Nicole Goodkind (Newsweek) writes that Puerto Rican hurricane survivors are soon to be evicted from FEMA housing and offered a one-way ticket back to the devastated island. Read full article at Newsweek:
Nearly 1,800 Puerto Rican hurricane survivors scattered across the United States will be evicted from their temporary housing this weekend, according to the Federal Emergency Management Agency (FEMA).
“After 10 months of providing emergency shelter through Transitional Sheltering Assistance (TSA), FEMA is ending the program on June 30 for Hurricanes Harvey, Irma and Maria survivors,” the agency wrote in a statement. “Intended to provide emergency shelter, TSA is a temporary solution that bridges survivors into more permanent options.”
The program has spent $432 million on lodging, typically in hotel rooms, for the hurricane survivors and has successfully transitioned 97 percent of TSA participants into more permanent home solutions. But uncertainty abounds for the remaining 3 percent who will be forced to leave their hotel rooms Sunday morning. A FEMA representative told Newsweek Thursday that the agency has offered counseling and a free one-way ticket back to Puerto Rico to all who remain in the program.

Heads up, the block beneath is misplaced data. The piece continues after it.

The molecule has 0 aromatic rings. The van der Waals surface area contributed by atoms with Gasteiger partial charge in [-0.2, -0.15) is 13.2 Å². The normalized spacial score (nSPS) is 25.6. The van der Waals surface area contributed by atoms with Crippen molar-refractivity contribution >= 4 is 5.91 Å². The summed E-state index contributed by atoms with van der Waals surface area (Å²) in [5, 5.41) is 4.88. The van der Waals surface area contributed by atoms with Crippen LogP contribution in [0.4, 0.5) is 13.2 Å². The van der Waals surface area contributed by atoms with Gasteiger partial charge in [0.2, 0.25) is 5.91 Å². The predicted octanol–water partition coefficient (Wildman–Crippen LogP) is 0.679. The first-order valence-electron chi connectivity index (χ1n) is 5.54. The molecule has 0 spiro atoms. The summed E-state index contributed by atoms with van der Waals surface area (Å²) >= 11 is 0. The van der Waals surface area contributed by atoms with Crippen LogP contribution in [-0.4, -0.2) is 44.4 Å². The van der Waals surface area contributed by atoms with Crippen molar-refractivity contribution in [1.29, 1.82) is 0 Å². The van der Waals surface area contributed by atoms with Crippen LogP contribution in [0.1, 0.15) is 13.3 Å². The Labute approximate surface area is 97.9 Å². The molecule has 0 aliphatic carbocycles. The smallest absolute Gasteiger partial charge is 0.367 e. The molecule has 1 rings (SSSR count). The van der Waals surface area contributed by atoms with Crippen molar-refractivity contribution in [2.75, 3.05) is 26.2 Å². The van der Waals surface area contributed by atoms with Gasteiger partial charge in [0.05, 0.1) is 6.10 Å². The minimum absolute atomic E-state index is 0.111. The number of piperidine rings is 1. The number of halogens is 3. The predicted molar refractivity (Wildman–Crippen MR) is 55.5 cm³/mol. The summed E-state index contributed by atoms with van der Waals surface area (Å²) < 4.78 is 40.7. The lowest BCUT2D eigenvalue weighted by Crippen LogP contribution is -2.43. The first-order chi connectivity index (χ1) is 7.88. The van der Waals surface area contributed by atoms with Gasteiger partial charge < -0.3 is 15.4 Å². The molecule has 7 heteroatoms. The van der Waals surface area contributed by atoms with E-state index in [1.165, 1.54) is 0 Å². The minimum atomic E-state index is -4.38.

Still, some advocates say that FEMA hasn’t done enough to care for displaced Puerto Ricans, especially when compared with its response to Hurricane Katrina and Rita. “The same program for those displaced by Hurricanes Katrina and Rita were extended to 26 months. PR victims have only been given 9 months,” tweeted Lin Manuel Miranda, who is of Puerto Rican heritage, Thursday.
The 1,800 survivors left in TSA housing are “people with health issues, no family members and other extenuating circumstances,” Federico de Jesús co-founder of BoricuActivatEd, a political advocacy group and member of Power 4 Puerto Rico told Newsweek. “There’s no reason they should be left to fend for themselves, it’s inhumane.” The largest share of families requiring housing assistance currently reside in the Osceola and Orange counties in Florida, where housing is expensive and hard to come by. Orange County, home to the city of Orlando, is the third worst area in the country for affordable rent, according to the The National Low Income Housing Coalition. A shortage in affordable housing comes partially from a lack of funding, In March, Florida spent $185 million flagged for housing trust funds on school safety, according to the Orlando Sentinel. [. . .]
For full article, see http://www.newsweek.com/puerto-rico-fema-housing-hurricane-maria-irene-1000318